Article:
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Using a credit card balance transfer can be a good way—for some—to pay off debt more quickly and save hundreds of dollars on interest. If you qualify for a balance transfer credit card and are a good candidate to use a balance transfer, you should understand how balance transfers work before you commit.
What is a Balance Transfer?
Before you decide whether or not a balance transfer is the right move for you, it’s important to understand exactly what a balance transfer is and is not. Let’s start with what it is not. A balance transfer is not debt forgiveness, a personal loan, or repayment. In other words, you aren’t getting rid of your debt, you’re simply transferring it to another location. The reason you’d want to do that will be covered later on.
Now that you understand what a balance transfer isn’t, let’s explain exactly what it is and how it will help you save money and headspace. A balance transfer is a financial transaction that takes your debt balance owed to one party and transfers it over to another party, so the debt balance is now owed to the new lender. Let’s use an example to clarify:
- Average Joe owes $5,000 on his BP gas Credit Card, which is issued by Synchrony and carries a high interest rate of 27.24%.
- Joe transfers his $5,000 debt that he owed to Synchrony over to the Discover It® Balance Transfer.
- Discover pays down the $5,000 debt to Synchrony.
- Now, Joe’s debt of $5,000 is owed to Discover. Instead of paying the 27.24% interest rate to Synchrony, though, Joe will be making his monthly payments to Discover at a much lower rate, and after an 18-month grace period.
So, it’s just changing the destination of your debt essentially, but it can save you lots of money if you play your cards right (pun intended).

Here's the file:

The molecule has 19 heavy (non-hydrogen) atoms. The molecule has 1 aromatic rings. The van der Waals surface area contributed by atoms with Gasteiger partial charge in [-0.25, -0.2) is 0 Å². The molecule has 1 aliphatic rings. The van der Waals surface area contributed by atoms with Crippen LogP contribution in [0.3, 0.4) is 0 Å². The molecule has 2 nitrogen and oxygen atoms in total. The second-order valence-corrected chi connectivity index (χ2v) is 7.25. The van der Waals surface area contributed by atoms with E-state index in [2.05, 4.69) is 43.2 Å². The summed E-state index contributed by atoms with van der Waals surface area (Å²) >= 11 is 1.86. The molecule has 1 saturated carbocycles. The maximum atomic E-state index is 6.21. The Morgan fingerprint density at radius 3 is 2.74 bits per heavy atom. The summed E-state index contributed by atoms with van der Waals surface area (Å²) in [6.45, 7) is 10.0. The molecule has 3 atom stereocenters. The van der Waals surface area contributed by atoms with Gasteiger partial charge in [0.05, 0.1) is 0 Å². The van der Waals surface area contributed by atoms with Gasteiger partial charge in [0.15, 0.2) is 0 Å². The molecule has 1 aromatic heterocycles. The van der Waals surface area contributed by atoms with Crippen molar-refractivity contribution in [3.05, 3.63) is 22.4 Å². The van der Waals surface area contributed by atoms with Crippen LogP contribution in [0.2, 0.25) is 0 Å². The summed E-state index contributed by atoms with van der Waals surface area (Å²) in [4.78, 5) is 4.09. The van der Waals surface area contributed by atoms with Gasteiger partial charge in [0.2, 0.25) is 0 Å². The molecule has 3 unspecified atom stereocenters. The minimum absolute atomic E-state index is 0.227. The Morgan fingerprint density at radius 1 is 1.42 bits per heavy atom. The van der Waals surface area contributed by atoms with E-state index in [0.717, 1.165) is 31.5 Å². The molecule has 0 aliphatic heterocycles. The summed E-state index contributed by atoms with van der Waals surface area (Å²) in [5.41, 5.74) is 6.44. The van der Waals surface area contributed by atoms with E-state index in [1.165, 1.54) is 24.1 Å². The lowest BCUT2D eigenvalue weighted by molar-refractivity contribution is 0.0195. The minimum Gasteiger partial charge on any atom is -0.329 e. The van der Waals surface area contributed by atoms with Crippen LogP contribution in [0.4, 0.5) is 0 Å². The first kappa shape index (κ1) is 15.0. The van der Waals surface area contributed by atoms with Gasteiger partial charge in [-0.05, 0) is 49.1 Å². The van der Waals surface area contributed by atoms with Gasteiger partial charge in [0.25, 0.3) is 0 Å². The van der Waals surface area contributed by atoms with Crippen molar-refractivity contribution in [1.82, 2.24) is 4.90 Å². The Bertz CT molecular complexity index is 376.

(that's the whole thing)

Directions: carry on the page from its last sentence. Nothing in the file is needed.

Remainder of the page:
Reasons to transfer your credit card balances
Save money on interest
If you can qualify for a 0 percent APR balance transfer credit card, you’ll likely save money you’re currently paying in interest (even after paying a balance transfer fee on the new card).
For example, let’s say you’re carrying a $3,500 balance on a card with a 17 percent APR and you’re not paying any more than the minimum amount, $95, due each month. At this pace, and assuming you stop using the card, it will take you 53 months to pay off the balance. With interest, you’ll end up paying almost $5,000 in total. (You can use our debt payoff calculator to see when your credit card balance would be paid off at its current APR and minimum payment.)
Let’s say you qualify for the best-case scenario: a card with an 18-month 0 percent APR on balance transfers and no transfer fee. You’d have to pay about $195 a month in order to pay off the balance before the promotional APR expires. But that’s only $100 more than your current minimum payment. Not only would you pay the balance off faster, you’d also save hundreds on interest payments.
How much could you save? Balance transfer savings calculator.
Consolidate multiple balances on one card
In addition to saving money on interest, having one card instead of several means fewer bills to keep track of. If you have trouble remembering your cards’ different due dates or have ever been penalized for late payments, the consolidation benefit of a balance transfer could help.
In some cases, you may be able to consolidate several balances onto one card, allowing you to close out the old accounts and simplify your finances.
Will you qualify for a balance transfer credit card?
A balance transfer can help you pay off more quickly, but in order to qualify you can’t be too deep in debt. To get approved for a balance transfer credit card, you’ll need to have:
- Good credit (this usually means a minimum FICO score of 680, but there may be exceptions)
- No more than two hard credit inquiries in the last 6 months
- Available credit (in other words, your current cards can’t be maxed out!)
Related: Is a balance transfer right for you?
How balance transfers work
After you have compared balance transfer credit cards and selected the best card for your situation, you’ll apply for the credit card. It’s easiest to do this online, but you could also call the bank’s 800 number or return a paper application you received in the mail. Here, we’ll assume you’re applying online.
Credit card applications are fairly quick and straightforward. They typically ask for:
- Contact information
- Social Security number and date of birth (for the credit check)
- Employer and annual income
- Monthly housing payment and length at residence
- Creditor names and account numbers for balances you want to transfer
Information you’ll need to request a balance transfer